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Leisure participation and mental health in Tasmania: A lifecycle approach

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Kelly, BA (2011) Leisure participation and mental health in Tasmania: A lifecycle approach. PhD thesis, University of Tasmania.

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Abstract

This thesis reports on research that examined the effect of leisure participation on mental ill-health and wellbeing across four lifecycle cohorts in the Australian state of Tasmania. Commonly referred to as free time or time spent free of responsibility, leisure is particularly relevant to modern society, providing relief from daily pressures and increasing responsibilities. Leisure provides opportunities for personal growth and development across the lifespan. The majority of previous research has focused predominantly on the effects of leisure participation on university student samples. The aims of this research were to (a) describe any differences in leisure participation between four lifecycle groups; (b) determine the effects of leisure participation on mental ill-health; and (c) ascertain any differences in leisure coping techniques on the prevalence of mental ill-health for each lifecycle group. Three research questions were devised and separate data analyses undertaken to fulfil the aims of the study. Thirty-eight organisations including schools, clubs, volunteer organisations, and government agencies participated in the study to represent the four lifecycle groups of adolescent (n=72), young adult (n=166), middle age (n=109), and older adult (n=59) participants. The types of leisure activities most frequently participated in for achievement, social, and time-out reasons were explored using the Leisure Questionnaire (Passmore & French, 2001), alongside measures of Leisure Coping Beliefs and Leisure Coping Strategies, as measured using the Hierarchical Dimensions of Leisure Stress Coping (Iwasaki & Mannell, 2000). A measure of mental ill-health was also taken using the 12-item General Health Questionnaire (GHQ-12) (Goldberg, 1972). Results show a focus on physical leisure activities for achievement, social, and time-out leisure for each lifecycle group. Multiple regression analysis revealed that perceived participation in social and time-out leisure contributed significantly in lowering mental ill-health for the adolescent, young adult, and middle age lifecycle groups. Leisure coping strategies were also found to significantly contribute to an improvement in mental ill-health in the adolescent, young adult, and older adult lifecycle group, with leisure coping beliefs significantly contributing to lowering levels of mental ill-health in the middle age lifecycle group. These outcomes provide a basis for a better understanding of how leisure participation differs between the lifecycle groups and how leisure participation contributes to mental ill-health for each lifecycle category. Implications of this research are discussed with recommendations for mental health professionals, in terms of the promotion of leisure participation to enhance positive mental health within the community.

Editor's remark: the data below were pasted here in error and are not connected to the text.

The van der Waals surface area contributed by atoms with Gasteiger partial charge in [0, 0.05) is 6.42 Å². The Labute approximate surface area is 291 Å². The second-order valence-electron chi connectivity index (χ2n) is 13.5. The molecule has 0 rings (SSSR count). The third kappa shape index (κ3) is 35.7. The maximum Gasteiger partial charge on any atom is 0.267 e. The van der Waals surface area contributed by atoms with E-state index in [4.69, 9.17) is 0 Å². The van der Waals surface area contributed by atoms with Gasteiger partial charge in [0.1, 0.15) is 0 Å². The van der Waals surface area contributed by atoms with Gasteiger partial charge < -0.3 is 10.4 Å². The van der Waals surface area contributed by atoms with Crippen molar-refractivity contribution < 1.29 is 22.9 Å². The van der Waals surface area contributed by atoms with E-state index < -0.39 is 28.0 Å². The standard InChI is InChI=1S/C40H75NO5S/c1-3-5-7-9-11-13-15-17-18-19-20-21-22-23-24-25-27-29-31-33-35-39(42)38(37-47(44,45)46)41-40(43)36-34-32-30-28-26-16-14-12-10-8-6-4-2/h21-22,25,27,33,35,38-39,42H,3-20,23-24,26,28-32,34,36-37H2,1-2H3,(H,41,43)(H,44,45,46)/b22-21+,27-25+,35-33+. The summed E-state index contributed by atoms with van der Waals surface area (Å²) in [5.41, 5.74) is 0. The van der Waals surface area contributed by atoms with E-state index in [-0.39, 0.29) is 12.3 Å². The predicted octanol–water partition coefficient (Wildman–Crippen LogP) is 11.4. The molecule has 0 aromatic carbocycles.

Item Type: Thesis (PhD)
Keywords: leisure, mental health, stress, lifecycle
Additional Information: Copyright © the Author
Date Deposited: 05 Sep 2011 01:14
Last Modified: 11 Dec 2012 03:18
URI: http://eprints.utas.edu.au/id/eprint/11727
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